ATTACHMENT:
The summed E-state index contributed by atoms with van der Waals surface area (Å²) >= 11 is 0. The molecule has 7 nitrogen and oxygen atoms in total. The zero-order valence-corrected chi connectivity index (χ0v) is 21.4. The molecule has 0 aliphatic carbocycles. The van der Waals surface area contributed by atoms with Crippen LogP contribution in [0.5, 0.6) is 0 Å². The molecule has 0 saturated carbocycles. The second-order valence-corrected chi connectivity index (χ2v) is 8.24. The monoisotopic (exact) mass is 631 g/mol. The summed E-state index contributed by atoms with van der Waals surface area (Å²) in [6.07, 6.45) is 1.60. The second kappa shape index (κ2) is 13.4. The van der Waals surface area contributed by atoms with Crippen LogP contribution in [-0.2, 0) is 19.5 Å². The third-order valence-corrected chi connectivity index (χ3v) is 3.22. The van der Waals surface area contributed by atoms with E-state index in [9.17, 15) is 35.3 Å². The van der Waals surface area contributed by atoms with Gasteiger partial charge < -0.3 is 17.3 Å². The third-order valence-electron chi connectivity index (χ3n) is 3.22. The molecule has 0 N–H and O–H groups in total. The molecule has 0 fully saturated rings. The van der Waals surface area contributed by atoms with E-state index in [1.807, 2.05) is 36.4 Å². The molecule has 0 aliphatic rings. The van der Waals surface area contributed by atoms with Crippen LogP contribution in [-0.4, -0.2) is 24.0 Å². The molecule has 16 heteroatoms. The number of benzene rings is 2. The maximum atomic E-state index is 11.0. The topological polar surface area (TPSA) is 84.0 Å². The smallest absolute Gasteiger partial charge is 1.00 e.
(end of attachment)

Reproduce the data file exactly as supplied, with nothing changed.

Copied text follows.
The summed E-state index contributed by atoms with van der Waals surface area (Å²) >= 11 is 0. The molecule has 7 nitrogen and oxygen atoms in total. The zero-order valence-corrected chi connectivity index (χ0v) is 21.4. The molecule has 0 aliphatic carbocycles. The van der Waals surface area contributed by atoms with Crippen LogP contribution in [0.5, 0.6) is 0 Å². The molecule has 0 saturated carbocycles. The second-order valence-corrected chi connectivity index (χ2v) is 8.24. The monoisotopic (exact) mass is 631 g/mol. The summed E-state index contributed by atoms with van der Waals surface area (Å²) in [6.07, 6.45) is 1.60. The second kappa shape index (κ2) is 13.4. The van der Waals surface area contributed by atoms with Crippen LogP contribution in [-0.2, 0) is 19.5 Å². The third-order valence-corrected chi connectivity index (χ3v) is 3.22. The van der Waals surface area contributed by atoms with E-state index in [9.17, 15) is 35.3 Å². The van der Waals surface area contributed by atoms with Gasteiger partial charge < -0.3 is 17.3 Å². The third-order valence-electron chi connectivity index (χ3n) is 3.22. The molecule has 0 N–H and O–H groups in total. The molecule has 0 fully saturated rings. The van der Waals surface area contributed by atoms with E-state index in [1.807, 2.05) is 36.4 Å². The molecule has 0 aliphatic rings. The van der Waals surface area contributed by atoms with Crippen LogP contribution in [-0.4, -0.2) is 24.0 Å². The molecule has 16 heteroatoms. The number of benzene rings is 2. The maximum atomic E-state index is 11.0. The topological polar surface area (TPSA) is 84.0 Å². The smallest absolute Gasteiger partial charge is 1.00 e.